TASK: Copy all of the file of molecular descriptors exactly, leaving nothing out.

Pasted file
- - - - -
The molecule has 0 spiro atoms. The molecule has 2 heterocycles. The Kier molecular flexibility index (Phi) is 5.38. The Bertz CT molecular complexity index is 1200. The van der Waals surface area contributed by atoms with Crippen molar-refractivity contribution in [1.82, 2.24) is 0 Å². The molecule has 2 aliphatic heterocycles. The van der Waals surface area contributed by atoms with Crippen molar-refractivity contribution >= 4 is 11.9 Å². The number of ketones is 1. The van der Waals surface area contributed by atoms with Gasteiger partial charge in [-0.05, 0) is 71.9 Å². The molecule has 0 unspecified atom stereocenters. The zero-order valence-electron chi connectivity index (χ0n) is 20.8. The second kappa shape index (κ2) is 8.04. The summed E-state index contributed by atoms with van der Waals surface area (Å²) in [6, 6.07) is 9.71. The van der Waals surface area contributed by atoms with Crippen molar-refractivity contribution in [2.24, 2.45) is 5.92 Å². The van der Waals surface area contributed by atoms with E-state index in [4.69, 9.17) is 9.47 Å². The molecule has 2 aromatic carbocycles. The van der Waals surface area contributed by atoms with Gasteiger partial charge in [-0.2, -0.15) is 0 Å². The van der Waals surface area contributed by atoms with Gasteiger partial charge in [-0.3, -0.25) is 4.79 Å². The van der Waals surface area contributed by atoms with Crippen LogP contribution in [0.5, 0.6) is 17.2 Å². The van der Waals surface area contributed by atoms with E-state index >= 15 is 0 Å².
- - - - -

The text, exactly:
The molecule has 0 spiro atoms. The molecule has 2 heterocycles. The Kier molecular flexibility index (Phi) is 5.38. The Bertz CT molecular complexity index is 1200. The van der Waals surface area contributed by atoms with Crippen molar-refractivity contribution in [1.82, 2.24) is 0 Å². The molecule has 2 aliphatic heterocycles. The van der Waals surface area contributed by atoms with Crippen molar-refractivity contribution >= 4 is 11.9 Å². The number of ketones is 1. The van der Waals surface area contributed by atoms with Gasteiger partial charge in [-0.05, 0) is 71.9 Å². The molecule has 0 unspecified atom stereocenters. The zero-order valence-electron chi connectivity index (χ0n) is 20.8. The second kappa shape index (κ2) is 8.04. The summed E-state index contributed by atoms with van der Waals surface area (Å²) in [6, 6.07) is 9.71. The van der Waals surface area contributed by atoms with Crippen molar-refractivity contribution in [2.24, 2.45) is 5.92 Å². The van der Waals surface area contributed by atoms with E-state index in [4.69, 9.17) is 9.47 Å². The molecule has 2 aromatic carbocycles. The van der Waals surface area contributed by atoms with Gasteiger partial charge in [-0.2, -0.15) is 0 Å². The van der Waals surface area contributed by atoms with Gasteiger partial charge in [-0.3, -0.25) is 4.79 Å². The van der Waals surface area contributed by atoms with Crippen LogP contribution in [0.5, 0.6) is 17.2 Å². The van der Waals surface area contributed by atoms with E-state index >= 15 is 0 Å².